Is Ice Cream Off Limits on a Paleo Diet? Book Review & Paleo Ice Cream Recipe

icecreambook_cover_flatWhen I first went paleo, I still ate dairy. And I’ll be honest, the thought of never eating ice cream again played a big role in that decision. After more than a year of following a paleo lifestyle, however, I gave up dairy almost completely, and have seen great results, especially in my skin.

But let’s face it,  a life without ice cream is no life at all. I know lots of people who are interested in starting a paleo diet but can’t picture the summer months without a cold, creamy treat. Well guess what, folks?! Now you don’t have to, thanks to the new e-book, We Can All Scream for Ice Cream! 

Jennifer Robbins (author of the newly-released Down South Paleo and the blog Predominately Paleo) and Vivian Chen (a registered holistic nutritionist and author of The Real Food Guide) came together to create this incredible e-book stuffed full with 24 recipes for ice cream, popsicles, sundae toppings and more delicious summer treats (Sea Salt Caramel Bon Bons anyone?!).

The best part? Every recipe in the book is Auto Immune Protocol compliant, free of the top 8 allergens (including dairy, gluten, nuts, eggs and soy) and super simple to make! Many of the recipes require only 5 ingredients or less, and you don’t even need an ice cream maker for any of these treats!

minticecream_coneThis is a truly life-changing book for anyone following an AIP or standard paleo lifestyle, or for anyone simply interested in making their treats a little healthier. From ice cream sandwiches, banana splits and waffle cones to caramel sauce, raspberry lime sorbet and mint chip ice cream, this e-book is packed full of ice-cold flavor.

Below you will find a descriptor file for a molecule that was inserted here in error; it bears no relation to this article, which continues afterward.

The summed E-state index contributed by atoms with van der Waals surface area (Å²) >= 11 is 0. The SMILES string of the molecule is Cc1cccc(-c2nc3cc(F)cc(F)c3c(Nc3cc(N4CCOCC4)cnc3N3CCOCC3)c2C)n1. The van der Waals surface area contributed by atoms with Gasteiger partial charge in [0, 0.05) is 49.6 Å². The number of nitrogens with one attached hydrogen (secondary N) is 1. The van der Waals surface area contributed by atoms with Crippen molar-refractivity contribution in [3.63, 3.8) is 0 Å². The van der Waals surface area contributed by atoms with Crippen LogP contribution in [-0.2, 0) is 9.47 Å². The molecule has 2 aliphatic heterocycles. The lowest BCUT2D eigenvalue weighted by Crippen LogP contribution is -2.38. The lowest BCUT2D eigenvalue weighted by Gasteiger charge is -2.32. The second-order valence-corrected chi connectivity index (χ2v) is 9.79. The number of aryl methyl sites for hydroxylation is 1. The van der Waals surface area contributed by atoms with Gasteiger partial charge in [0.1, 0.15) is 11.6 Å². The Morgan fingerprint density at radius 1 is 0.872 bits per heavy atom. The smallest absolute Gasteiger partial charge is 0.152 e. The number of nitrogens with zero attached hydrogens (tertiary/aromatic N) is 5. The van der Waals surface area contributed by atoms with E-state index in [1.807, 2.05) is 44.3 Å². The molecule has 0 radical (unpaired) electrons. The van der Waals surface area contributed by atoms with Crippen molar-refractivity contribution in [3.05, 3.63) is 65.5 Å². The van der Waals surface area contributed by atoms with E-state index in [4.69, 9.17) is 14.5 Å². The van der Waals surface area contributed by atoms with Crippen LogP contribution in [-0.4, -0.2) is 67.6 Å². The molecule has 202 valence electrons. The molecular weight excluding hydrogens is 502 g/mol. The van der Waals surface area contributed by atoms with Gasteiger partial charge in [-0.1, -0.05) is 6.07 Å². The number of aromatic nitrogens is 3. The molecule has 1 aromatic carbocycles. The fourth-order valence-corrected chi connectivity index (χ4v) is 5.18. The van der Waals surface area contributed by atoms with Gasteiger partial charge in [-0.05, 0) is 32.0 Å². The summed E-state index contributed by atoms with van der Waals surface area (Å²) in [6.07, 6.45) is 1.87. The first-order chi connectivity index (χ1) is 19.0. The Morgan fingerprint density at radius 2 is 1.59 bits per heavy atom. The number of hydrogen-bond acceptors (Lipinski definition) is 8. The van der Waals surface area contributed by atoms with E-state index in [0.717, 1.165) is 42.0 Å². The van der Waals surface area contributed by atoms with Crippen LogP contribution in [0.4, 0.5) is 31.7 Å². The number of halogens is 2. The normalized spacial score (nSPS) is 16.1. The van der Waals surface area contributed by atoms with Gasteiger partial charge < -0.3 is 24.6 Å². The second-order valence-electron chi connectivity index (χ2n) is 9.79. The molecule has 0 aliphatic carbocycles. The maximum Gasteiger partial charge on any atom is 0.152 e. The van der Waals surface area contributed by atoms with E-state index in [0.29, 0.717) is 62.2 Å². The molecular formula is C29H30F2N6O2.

Get your copy of We Can All Scream for Ice Cream today!

In the meantime, check out a sneak peek recipe from the book below. Try it in your own kitchen and then just try resisting the full e-book, I dare you!


Mint Chip Ice Cream


  • ½ cup coconut oil, melted
  • 1 tablespoon carob powder
  • 1 can (13.5 fl oz/398 ml)
  • full fat coconut milk
  • ½ teaspoon real peppermint
  • extract
  • ¼ cup fresh mint leaves
  • tbsp pure maple syrup
  • Handful fresh baby spinach


  1. Pre-freeze your ice cream maker’s insulated container. Or if you do not have an ice cream maker, place a baking dish in the freezer. Make your ‘chips’ by combining the coconut oil and carob powder in a shallow dish, and place it in the freezer for about 20 minutes, or until completely frozen.
  2. In a blender or food processor, combine your coconut milk, peppermint extract, mint leaves, and maple syrup. If you want
    a greener looking ice cream, add in the fresh baby spinach. Blend until the leaves are well combined and your mixture is
  3. Remove your frozen carob mixture from the freezer, and break up the thin, frozen layer into chips with your hands or a fork.
    Add chips to ice cream mixture. If using an ice cream maker: pour mixture into ice cream maker and follow the directions for your machine. Serve when ready.

— or —

  1. If not using an ice cream maker: pour mixture into a baking dish, and place it in the freezer. Freeze for 45 minutes.
  2. Remove the mixture from the freezer and stir it well with a rubber spatula, making sure to break up any hard, frozen sections. You can also use an immersion blender, in your baking dish to do this. Place the mixture back in the freezer.
  3. Every 30–45 minutes, check the ice cream mixture and mix or churn it, until the ice cream is of the desired consistency. This should take about 2 to 3 hours.
  4. Freeze longer for a harder ice cream, or allow to thaw slightly before serving for a softer texture.

Eager to explore the rest of the e-book? Click here and get your own copy!

Be sure to share your own creations using the recipes in the book! You can connect with me on Facebook, Twitter & Instagram to share your photos and results 🙂

This blog post contains affiliate links, which means if you buy a product I link to, I get a percentage of the profits. This comes at no extra cost to you, and means I can buy more food, which means I can make more recipes. And let’s face it, that’s good for all of us!

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